February 11, 2017 at the Penn Museum: Raquel Fleskes, Third-Year Ph.D. student in Molecular Anthropology in the University of Pennsylvania: "DNA & the Peopling of the Caribbean"

               The Caribbean Islands have been an important nexus for human population movement for many millennia.  Archaeological evidence indicates the presence of multiple indigenous communities throughout the region, beginning with the first settlement in 5500 BCE and continuing with the arrival of Columbus in 1492.  However, questions concerning the origins and directions of these pre-contact population movements in Central and South America still remain.  Historically, the islands have witnessed many atrocities caused by the Spanish encomienda system and the Trans-Atlantic slave trade, with these historical processes leading to the loss of indigenous peoples on most Caribbean islands.  Today, genetic evidence is being combined with archaeological and documentary evidence from the Caribbean to illuminate pre-contact migrations and population dynamics.  Genetic diversity in present day populations can give clues into past population movements.  Research at the Penn Lab of Molecular Anthropology has contributed to an understanding of this history through genetic studies in Puerto Rico, the Dominican Republic, St Vincent, Trinidad and Bermuda, all of which have or will relate genetic diversity on these islands to specific island histories and that of the Caribbean at large.  Ancient DNA studies are also contributing to the story of the pre-contact settlement of the Caribbean by directly assessing the genetic diversity of archaeological individuals through analysis of DNA extracted from skeletal and tooth fragments.  This presentation elaborated on the genetic perspectives on the peopling of the Caribbean, probing into larger questions on the possible source of pre-contact populations in Central and South America.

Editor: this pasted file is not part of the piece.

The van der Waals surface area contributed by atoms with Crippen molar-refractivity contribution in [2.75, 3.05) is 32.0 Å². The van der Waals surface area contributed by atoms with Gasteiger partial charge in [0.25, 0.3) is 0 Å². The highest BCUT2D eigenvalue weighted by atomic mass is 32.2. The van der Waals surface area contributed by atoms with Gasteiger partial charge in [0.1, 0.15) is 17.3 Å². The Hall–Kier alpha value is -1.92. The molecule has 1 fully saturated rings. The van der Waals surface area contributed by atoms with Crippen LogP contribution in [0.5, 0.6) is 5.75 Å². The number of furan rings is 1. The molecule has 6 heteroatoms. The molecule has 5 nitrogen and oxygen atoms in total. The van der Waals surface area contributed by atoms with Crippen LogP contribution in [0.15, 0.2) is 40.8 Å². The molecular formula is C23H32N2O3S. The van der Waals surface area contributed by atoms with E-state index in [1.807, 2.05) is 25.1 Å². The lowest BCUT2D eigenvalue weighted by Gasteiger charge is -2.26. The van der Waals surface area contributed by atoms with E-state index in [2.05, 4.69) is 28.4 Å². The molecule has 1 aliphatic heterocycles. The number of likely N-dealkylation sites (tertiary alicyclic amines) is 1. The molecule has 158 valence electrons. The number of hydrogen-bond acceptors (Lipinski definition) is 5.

Raquel Fleskes is a third-year Ph.D. student studying Molecular Anthropology in the University of Pennsylvania.  Her primary research interest is using genetic methodologies to understand human migration events in the past, including both modern and ancient DNA samples.   Over the past year, she has analyzed genetic diversity in contemporary Puerto Rico populations as part of the Genographic Project.  Her current project focuses on studying 17th century British migration to the North American Chesapeake colonies through the analysis of DNA extracted from archaeological individuals and their descendent communities.

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